The Trump administration concluded that the U.S. should largely follow its predecessor’s blueprint for modernizing the nuclear arsenal, including new bomber aircraft, submarines and land-based missiles. It also endorsed adhering to existing arms control agreements, including the New START treaty that limits the United States and Russia each to 1,550 strategic nuclear warheads on a maximum of 700 deployed launchers.

The treaty, negotiated under President Barack Obama, entered into force on Feb. 5, 2011, and its weapons limits must be met by Monday. The U.S. says it has been in compliance with the limits since August and it expects the Russians to comply by Monday’s deadline. As of Sept. 1, the last date for which official figures are available, Russia was below the launcher limit but slightly above the warhead limit, at 1,561.

“Moscow has repeatedly stated its intention to meet those limits on time, and we have no reason to believe that that won’t be the case,” State Department spokeswoman Heather Nauert said Thursday.

The Pentagon’s nuclear review concluded that while arms control can advance American interests, “further progress is difficult to envision,” in light of what the U.S. considers Russia’s aggression in Ukraine and violations of existing arms deals. Administration officials briefed Russian and Chinese officials Friday prior to the review’s public release.

The Trump nuclear doctrine breaks with Obama’s in ending his push to reduce the role of nuclear weapons in U.S. defense policy. Like Obama, Trump would consider using nuclear weapons only in “extreme circumstances,” while maintaining a degree of ambiguity about what that means. But Trump sees a fuller deterrent role for these weapons, as reflected in the plan to develop new capabilities to counter Russia in Europe.

The administration’s view is that Russian policies and actions are fraught with potential for miscalculation leading to an uncontrolled escalation of conflict in Europe. It specifically points to a Russian doctrine known as “escalate to de-escalate,” in which Moscow would use or threaten to use smaller-yield nuclear weapons in a limited, conventional conflict in Europe in the belief that doing so would compel the U.S. and NATO to back down.

“Recent Russian statements on this evolving nuclear weapons doctrine appear to lower the threshold for Moscow’s first-use of nuclear weapons,” the review said.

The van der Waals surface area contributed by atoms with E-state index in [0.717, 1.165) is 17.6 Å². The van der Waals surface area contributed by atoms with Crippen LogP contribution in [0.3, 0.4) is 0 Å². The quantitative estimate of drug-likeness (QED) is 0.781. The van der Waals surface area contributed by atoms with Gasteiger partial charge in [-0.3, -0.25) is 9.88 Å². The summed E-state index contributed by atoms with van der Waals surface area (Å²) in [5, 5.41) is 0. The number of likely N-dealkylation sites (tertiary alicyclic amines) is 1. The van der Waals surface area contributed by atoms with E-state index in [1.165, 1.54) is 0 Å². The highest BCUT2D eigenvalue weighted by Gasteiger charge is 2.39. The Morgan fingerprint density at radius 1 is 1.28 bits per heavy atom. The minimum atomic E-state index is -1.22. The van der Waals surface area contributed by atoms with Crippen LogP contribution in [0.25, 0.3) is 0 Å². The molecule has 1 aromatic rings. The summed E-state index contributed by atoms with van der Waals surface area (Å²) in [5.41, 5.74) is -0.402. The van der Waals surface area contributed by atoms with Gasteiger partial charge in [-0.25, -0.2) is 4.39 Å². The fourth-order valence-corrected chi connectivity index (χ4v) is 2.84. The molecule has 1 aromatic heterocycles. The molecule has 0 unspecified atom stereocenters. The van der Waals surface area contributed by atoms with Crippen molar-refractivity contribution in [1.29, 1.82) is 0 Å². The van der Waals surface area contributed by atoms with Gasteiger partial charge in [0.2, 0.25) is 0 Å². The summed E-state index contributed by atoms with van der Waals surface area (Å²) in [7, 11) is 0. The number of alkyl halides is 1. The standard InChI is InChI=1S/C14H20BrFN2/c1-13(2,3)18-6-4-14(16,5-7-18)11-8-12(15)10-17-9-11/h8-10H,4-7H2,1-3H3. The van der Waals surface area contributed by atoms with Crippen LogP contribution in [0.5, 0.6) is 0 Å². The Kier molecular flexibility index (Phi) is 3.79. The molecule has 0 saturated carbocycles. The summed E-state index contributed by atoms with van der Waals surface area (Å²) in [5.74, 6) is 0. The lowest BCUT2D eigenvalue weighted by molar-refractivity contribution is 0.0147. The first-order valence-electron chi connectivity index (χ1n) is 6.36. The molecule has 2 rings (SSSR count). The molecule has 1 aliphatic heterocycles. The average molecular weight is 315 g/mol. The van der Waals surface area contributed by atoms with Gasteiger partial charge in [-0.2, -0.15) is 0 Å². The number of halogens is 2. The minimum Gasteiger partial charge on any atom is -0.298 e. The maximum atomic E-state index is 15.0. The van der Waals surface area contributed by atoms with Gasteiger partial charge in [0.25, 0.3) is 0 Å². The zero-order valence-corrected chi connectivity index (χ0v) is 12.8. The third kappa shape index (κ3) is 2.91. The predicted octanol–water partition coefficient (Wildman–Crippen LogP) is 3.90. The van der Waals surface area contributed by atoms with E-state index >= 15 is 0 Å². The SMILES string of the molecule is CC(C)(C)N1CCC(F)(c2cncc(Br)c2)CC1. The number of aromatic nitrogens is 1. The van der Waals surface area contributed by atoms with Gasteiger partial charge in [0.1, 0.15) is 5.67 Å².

The administration proposes a two-step solution.

First, it would modify “a small number” of existing long-range ballistic missiles carried by Trident strategic submarines to fit them with smaller-yield nuclear warheads. John Rood, the undersecretary of defense for policy, declined to provide an estimate of the cost, saying it would be partially included in the 2019 budget that will be submitted to Congress later this month. He said the missile would be fielded “in the near term,” but he refused to be more specific.

Second, “in the longer term,” the administration would develop a nuclear-armed sea-launched cruise missile — re-establishing a weapon that existed during the Cold War but was retired in 2011 by the Obama administration.

Robert Soofer, a senior nuclear policy official at the Pentagon who helped direct the policy review, said Moscow is likely to push back on the U.S. plan for fielding those two additional weapons.

“I’m sure they won’t respond well,” Soofer said Thursday.

The press secretary at the Russian Embassy in Washington, Nikolay Lakhonin, did not immediately respond to a request for comment.
 
...

the ONLY players who really threaten us today are Red China and Russia, ...
Brother check the post right above, out of which I quote:

It also cast China as a potential nuclear adversary, saying the U.S. arsenal is tailored to “prevent Beijing from mistakenly concluding” that it could gain advantage by using its nuclear weapons in Asia, or that “any use of nuclear weapons, however limited, is acceptable.”
 
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Jeff Head

General
Staff member
Super Moderator
Sad to say, but both Iran and N. Korea are also a nuclear threat...or will be.

And through them, the very real potential of terrorists getting them.

Not in terms of abject and complete defetat of America, but in terms of a threat to hundreds of thousands, perhaps millions of Americans.

We dare not lower our guard.

I believe the US should continue its ABM defense capability to the point or realistically being able to defend against an attack of nuclear missiles from either N. Korea or Iran.